Steel Dynamics (STLD -0.64%) has been a welcome exception to this year's bear market. Whereas the S&P 500 is down 14.5% year to date, shares of the metal supplier are up to the tune of 78%, reaching a record high this week.

In-the-know investors know why. Although metal prices have tumbled since late last year, demand hasn't. Global supply has simply been crimped due to factors like Russia's invasion of Ukraine and COVID-19-curbing lockdowns in China, buoying prices for producers that can supply it. Steel Dynamics is subsequently enjoying tremendous pricing power and profits. Shareholders have enjoyed the same.

A bar chart and feverline chart show Steel Dynamics fical results for the past several years.

Data source: Thomson Reuters. Chart by author.

Nothing cures a supply/demand imbalance like time, though, and we're nearing a point in time where both are about to be flipped for all the major metals.

In other words, this may be an "as good as it gets" moment for Steel Dynamics shares.

The backdrop is changing fast for Steel Dynamics

Most segments of the global economy are cyclical. The materials businesses are particularly sensitive to economic ebbs and flows, however. Their profit margins are typically thin, and with most materials being simple commodities, competition can come from anywhere.

And that's the first concern current and would-be Steel Dynamics shareholders should consider here -- the supply/demand dynamic that's proven a boon for the business in 2022 could readily reverse in 2023.

This wasn't the case just a few months ago. Then, the world was seemingly pulling itself out of the pandemic blues and industry was revving its engines again. A combination of rising interest rates and rising prices took a slow but steady toll on the global economy, though ... and on the steel market itself. Industry association World Steel now estimates total steel consumption will slide by nearly 2% in 2022 and will essentially be flat in the coming year. That so-so expectation for 2023 also largely depends on strong demand from U.S. automakers. If the economy slips into a full-blown recession, consumers may show little interest in buying new cars. Fitch is voicing a similar concern regarding the impact of an increasingly likely recession, here and abroad. Any and all of it prospectively works against already-struggling metal prices.

A feverline shows the London Metal Exchange hot roll coil steel price history for the past several years.

Data source: London Metal Exchange and Platt's. Chart by author.

At the very same time, producers are cutting back on their planned output. The World Steel Association reports October's total steel output fell 3% from September's levels due to concerns about the accumulation of surplus inventories. Look for more of the same production cuts ahead, too.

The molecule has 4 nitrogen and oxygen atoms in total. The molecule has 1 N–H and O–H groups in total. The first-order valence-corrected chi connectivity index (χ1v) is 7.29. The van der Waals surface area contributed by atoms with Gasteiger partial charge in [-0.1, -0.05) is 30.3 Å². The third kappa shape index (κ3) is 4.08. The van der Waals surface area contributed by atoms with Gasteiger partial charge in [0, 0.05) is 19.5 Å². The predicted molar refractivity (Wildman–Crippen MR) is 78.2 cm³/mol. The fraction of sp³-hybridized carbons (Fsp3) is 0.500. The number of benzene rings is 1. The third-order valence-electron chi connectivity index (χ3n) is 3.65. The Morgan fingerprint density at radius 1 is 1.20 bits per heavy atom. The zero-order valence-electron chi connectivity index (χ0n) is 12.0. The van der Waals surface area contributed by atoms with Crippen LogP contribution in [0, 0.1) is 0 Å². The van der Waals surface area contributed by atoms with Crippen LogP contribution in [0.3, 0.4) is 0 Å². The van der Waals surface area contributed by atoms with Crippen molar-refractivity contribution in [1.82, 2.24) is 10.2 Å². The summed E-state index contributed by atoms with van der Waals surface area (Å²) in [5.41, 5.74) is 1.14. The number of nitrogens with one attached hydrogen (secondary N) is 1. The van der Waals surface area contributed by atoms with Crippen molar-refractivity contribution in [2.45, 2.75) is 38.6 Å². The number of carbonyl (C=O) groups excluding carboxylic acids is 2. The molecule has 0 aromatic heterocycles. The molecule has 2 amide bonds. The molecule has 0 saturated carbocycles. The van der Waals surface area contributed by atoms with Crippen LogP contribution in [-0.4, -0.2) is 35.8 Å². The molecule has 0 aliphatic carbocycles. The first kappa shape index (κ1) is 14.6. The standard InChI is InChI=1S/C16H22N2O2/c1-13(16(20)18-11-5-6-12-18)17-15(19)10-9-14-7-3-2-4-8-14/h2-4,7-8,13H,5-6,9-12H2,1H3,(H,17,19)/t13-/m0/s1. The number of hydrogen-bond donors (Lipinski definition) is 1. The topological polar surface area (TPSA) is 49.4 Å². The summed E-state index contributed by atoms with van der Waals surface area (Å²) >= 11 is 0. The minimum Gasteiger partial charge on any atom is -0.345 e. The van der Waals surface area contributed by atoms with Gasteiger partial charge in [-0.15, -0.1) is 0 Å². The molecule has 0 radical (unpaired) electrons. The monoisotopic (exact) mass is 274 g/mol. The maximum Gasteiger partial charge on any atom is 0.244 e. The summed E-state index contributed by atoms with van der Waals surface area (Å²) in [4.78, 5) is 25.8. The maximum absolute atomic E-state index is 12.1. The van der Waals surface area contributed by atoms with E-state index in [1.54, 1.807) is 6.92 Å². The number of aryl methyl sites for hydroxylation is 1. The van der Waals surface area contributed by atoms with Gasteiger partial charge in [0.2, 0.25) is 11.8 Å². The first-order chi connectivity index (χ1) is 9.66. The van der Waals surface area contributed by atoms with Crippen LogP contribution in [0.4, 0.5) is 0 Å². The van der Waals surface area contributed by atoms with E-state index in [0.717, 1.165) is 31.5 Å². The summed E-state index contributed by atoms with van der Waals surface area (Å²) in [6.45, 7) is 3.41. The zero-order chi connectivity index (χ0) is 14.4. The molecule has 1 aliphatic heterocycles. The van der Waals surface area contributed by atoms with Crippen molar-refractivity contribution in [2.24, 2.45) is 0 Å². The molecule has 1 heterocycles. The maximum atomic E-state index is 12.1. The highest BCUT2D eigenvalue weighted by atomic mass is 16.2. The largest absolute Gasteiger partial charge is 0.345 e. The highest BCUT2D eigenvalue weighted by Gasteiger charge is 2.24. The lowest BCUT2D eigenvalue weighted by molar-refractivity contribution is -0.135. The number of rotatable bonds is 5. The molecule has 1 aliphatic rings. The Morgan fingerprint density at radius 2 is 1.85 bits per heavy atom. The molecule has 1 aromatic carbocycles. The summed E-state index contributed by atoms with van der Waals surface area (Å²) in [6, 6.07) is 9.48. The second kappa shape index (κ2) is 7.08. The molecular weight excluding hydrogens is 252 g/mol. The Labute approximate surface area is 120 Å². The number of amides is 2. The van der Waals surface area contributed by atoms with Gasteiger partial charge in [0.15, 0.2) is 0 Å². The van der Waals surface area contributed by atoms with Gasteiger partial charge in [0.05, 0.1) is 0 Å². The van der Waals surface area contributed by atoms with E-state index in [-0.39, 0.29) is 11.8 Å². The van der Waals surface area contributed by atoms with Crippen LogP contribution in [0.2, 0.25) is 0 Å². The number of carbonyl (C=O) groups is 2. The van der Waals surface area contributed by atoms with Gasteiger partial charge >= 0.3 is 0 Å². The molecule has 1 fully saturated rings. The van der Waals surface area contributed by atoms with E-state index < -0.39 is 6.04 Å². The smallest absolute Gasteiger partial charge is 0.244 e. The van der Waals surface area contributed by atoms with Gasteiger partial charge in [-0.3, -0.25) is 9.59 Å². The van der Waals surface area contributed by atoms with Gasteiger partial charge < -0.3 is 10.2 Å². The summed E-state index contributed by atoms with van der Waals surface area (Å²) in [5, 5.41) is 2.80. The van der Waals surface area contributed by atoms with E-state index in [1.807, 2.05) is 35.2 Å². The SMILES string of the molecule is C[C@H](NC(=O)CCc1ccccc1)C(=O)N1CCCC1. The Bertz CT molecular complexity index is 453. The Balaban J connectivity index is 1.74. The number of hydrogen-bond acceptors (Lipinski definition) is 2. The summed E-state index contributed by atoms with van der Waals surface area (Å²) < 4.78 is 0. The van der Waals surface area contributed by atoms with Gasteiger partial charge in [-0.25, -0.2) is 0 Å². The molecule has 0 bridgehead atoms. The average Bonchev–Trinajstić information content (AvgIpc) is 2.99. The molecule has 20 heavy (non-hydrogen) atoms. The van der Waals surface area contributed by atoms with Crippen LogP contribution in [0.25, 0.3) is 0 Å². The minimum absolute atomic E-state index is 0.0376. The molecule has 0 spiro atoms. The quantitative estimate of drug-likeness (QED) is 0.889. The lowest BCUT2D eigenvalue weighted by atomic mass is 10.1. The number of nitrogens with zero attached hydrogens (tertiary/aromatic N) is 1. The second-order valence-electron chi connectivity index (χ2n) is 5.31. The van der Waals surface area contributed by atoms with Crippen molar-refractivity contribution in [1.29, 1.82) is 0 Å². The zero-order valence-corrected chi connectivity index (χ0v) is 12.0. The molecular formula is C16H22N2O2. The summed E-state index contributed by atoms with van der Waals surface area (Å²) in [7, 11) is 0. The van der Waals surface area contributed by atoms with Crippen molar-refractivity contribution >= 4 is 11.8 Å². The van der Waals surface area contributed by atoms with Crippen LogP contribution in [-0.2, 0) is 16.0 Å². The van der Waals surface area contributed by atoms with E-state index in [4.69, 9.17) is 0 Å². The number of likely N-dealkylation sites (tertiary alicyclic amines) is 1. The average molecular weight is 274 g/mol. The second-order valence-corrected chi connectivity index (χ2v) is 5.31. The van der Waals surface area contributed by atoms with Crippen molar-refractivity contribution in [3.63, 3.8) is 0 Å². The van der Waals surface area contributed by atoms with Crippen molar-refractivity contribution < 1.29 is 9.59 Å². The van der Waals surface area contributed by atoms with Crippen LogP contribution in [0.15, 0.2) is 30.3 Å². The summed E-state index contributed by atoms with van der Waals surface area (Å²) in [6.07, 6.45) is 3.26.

It's admittedly a bit counterintuitive. Even if demand is cooling, there's room to restore some inventory levels here. Cutting back on production now seems to do anything but increase the world's stock levels of the important metal.

There's a method to the apparent madness, though.

In light of the logistics and relatively long lead times of mining and refining metal, steel companies are collectively careful not to overproduce or underproduce relative to future demand. And, given how they're in the business, their read on the matter is likely to be a prescient one. If they see a potential glut on the horizon, there's apt to be one on the horizon. 

Underscoring this concern is investment bank Orient Securities' expectation for a 3.5% increase in China's iron ore output for the coming year. This is ore that eventually becomes steel. If that's the shape of things to come elsewhere, the recent stabilization of the world's steel stock levels is a legitimate worry. It could mark the beginning of a new inventory swell that further undermines steel prices.

Right company, wrong time

Don't misread the message. Steel Dynamics will survive any headwind stemming from the brewing swings not just in demand, but in supply as well. It's clearly survived them in the past.

That doesn't mean the stock won't once again suffer from the industry's perpetual cyclical swings, however.

Whether or not the world slips into a full-blown recession, economic weakness is afoot. If we're not at a peak for producers' profits, we're at least apt to be near one. At the same time, it may already be too late for curbed output to stave off a near-term expansion of the world's steel inventory levels.

So, to answer the question, no -- long-term investors shouldn't buy Steel Dynamics at its all-time high. They should wait until the impending supply/demand/pricing dynamic runs its course and then step in. Just realize it's a dynamic that could take months or even years to fully play out.